One of my family heroes died in January. A true hero of character and someone who honestly lived his values. Because I process by talking or writing, this got me thinking about the word “hero.” Sometimes, it’s a real positive, as it was with him. It can also have a negative connotation, such as if you’ve ever heard or said this: “He is being such a hero, doing it all on his own.” Or you might hear: “Don’t be such a hero.”
In my client work, occasionally, I will say something like: “Is this is a time to let go of being a hero?” “How could reaching out to that great network you have help you here, do you think? ” Or I’ll ask “What support or resources did you call on to get that done, so you got away from being the heroic one this time?” “And how did that feel?”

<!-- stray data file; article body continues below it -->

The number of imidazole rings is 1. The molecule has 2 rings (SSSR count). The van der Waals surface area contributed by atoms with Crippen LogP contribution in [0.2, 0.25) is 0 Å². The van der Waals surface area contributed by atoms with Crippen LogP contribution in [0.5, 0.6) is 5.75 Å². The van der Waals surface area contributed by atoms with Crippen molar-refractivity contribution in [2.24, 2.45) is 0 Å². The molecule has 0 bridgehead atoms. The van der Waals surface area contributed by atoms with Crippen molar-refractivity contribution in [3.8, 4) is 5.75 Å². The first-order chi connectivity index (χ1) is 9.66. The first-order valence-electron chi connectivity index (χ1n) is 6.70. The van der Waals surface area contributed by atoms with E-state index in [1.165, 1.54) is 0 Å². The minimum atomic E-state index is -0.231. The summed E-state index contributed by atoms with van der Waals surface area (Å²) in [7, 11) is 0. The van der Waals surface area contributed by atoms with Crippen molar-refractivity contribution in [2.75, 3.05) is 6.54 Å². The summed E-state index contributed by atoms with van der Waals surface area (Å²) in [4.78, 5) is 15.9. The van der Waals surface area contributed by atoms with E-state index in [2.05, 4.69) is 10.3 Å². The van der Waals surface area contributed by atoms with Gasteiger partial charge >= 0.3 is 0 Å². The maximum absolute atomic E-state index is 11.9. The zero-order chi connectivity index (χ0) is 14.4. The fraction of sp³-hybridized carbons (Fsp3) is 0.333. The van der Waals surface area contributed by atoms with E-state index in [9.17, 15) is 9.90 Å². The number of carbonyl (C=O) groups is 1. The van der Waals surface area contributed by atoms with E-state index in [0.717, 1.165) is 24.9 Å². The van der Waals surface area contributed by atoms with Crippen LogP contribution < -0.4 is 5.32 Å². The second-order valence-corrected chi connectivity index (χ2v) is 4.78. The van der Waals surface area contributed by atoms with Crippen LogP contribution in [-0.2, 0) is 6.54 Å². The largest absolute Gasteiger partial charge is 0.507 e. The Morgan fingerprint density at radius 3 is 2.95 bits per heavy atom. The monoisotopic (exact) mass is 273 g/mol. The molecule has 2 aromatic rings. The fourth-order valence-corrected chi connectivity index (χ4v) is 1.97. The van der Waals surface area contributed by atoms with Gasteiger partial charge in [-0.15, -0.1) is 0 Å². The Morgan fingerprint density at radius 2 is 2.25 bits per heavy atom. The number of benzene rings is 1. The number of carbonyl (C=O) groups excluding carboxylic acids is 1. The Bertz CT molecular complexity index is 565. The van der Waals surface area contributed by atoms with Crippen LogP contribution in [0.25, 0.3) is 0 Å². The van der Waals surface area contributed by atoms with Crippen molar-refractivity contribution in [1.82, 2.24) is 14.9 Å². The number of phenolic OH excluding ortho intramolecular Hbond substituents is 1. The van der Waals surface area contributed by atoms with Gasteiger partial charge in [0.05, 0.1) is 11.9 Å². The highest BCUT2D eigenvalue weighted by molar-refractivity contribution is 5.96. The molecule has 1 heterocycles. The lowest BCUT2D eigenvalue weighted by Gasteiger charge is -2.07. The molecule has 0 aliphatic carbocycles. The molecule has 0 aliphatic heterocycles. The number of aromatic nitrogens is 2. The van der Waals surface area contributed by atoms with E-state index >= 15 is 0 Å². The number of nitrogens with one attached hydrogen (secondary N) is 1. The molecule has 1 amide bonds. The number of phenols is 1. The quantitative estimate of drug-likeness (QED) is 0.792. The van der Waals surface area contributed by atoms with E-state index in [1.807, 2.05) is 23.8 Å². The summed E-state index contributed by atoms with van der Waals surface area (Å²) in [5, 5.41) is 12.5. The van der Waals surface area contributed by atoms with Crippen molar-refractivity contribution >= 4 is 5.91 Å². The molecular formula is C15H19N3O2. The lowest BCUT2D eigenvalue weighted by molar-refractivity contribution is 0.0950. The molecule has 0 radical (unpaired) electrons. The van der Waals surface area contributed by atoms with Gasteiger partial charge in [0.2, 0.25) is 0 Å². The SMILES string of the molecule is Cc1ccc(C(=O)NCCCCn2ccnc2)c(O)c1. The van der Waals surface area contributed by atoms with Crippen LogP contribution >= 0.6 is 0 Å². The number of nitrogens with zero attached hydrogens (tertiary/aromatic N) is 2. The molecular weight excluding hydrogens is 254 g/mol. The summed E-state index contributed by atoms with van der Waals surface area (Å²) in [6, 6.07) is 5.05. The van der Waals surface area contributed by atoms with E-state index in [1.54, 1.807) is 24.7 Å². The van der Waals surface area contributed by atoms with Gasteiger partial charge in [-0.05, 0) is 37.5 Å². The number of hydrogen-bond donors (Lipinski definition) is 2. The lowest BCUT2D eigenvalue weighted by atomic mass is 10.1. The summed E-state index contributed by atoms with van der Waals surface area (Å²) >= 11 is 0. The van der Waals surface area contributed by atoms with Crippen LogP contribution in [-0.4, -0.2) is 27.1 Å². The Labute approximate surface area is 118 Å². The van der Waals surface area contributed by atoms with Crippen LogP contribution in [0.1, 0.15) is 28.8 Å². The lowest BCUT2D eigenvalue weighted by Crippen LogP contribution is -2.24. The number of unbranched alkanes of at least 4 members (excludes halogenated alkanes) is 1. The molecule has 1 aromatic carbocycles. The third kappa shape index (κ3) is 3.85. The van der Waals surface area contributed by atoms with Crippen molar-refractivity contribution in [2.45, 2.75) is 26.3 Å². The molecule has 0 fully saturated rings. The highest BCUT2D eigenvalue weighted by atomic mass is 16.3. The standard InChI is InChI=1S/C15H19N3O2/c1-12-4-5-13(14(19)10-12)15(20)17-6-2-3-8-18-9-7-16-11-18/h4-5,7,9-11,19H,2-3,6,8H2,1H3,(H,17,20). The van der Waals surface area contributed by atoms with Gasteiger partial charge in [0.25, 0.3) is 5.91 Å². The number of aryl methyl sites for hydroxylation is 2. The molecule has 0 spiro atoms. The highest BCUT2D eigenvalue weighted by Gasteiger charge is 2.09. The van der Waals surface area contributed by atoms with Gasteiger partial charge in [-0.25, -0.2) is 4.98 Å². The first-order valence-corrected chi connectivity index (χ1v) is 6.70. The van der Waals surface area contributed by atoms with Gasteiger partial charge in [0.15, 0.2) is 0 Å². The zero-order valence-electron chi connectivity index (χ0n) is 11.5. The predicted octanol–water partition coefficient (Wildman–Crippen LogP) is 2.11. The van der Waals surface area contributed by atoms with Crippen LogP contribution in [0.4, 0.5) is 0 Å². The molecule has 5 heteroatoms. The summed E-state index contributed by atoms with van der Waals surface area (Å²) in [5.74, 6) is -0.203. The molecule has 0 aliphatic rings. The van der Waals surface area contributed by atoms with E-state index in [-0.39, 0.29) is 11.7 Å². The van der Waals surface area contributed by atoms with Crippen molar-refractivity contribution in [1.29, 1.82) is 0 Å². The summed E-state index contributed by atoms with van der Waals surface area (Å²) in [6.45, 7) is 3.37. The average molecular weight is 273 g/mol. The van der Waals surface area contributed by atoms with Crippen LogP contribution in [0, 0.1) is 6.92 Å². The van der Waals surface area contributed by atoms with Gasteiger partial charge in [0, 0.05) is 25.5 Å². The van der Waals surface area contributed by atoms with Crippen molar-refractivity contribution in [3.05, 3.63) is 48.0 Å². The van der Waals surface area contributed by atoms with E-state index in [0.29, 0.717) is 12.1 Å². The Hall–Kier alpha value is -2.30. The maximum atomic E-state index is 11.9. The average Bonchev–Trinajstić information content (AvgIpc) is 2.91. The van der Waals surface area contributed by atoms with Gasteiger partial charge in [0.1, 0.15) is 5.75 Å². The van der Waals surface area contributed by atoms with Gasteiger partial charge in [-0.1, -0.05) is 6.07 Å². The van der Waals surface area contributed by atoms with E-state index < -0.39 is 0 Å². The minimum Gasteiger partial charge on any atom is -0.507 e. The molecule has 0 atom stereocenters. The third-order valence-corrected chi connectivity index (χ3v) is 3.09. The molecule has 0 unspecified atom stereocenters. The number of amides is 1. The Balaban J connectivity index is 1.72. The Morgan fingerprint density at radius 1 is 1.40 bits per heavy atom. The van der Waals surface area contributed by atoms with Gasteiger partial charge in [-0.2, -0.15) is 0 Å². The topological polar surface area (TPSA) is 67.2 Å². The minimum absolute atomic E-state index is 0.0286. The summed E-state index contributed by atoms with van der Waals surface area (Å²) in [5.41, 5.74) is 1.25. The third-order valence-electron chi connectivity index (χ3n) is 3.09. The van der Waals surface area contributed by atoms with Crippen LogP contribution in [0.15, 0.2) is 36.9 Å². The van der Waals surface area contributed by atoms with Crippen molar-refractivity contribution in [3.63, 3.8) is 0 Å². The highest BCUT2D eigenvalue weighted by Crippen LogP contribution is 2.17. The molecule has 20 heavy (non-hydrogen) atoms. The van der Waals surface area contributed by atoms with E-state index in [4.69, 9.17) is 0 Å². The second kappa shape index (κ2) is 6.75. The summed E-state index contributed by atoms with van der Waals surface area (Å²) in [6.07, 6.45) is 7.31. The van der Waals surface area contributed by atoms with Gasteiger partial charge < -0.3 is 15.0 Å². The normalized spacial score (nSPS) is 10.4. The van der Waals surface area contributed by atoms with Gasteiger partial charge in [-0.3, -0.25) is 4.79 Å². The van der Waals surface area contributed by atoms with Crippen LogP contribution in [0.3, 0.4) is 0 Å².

I want to talk to you here about both types of heroes, and why it matters. As you read, think about your work and about your home life.
- Ask where you might be intentionally trying to be a hero.
- Ask someone who perceives you as a hero, even though you’re not trying to be one.
- What makes them say each of these comments?
Do You TRY to be a Hero at Work/at Home?
When you consciously set out to be a hero to everyone, do you know what you’re really doing? You’re asking other people to approve your actions. And to validate you, the person you are. Self confidence and self esteem are exclusively built and grown from your feelings about yourself; what other people say is fleeting and you won’t feel it. It won’t last long.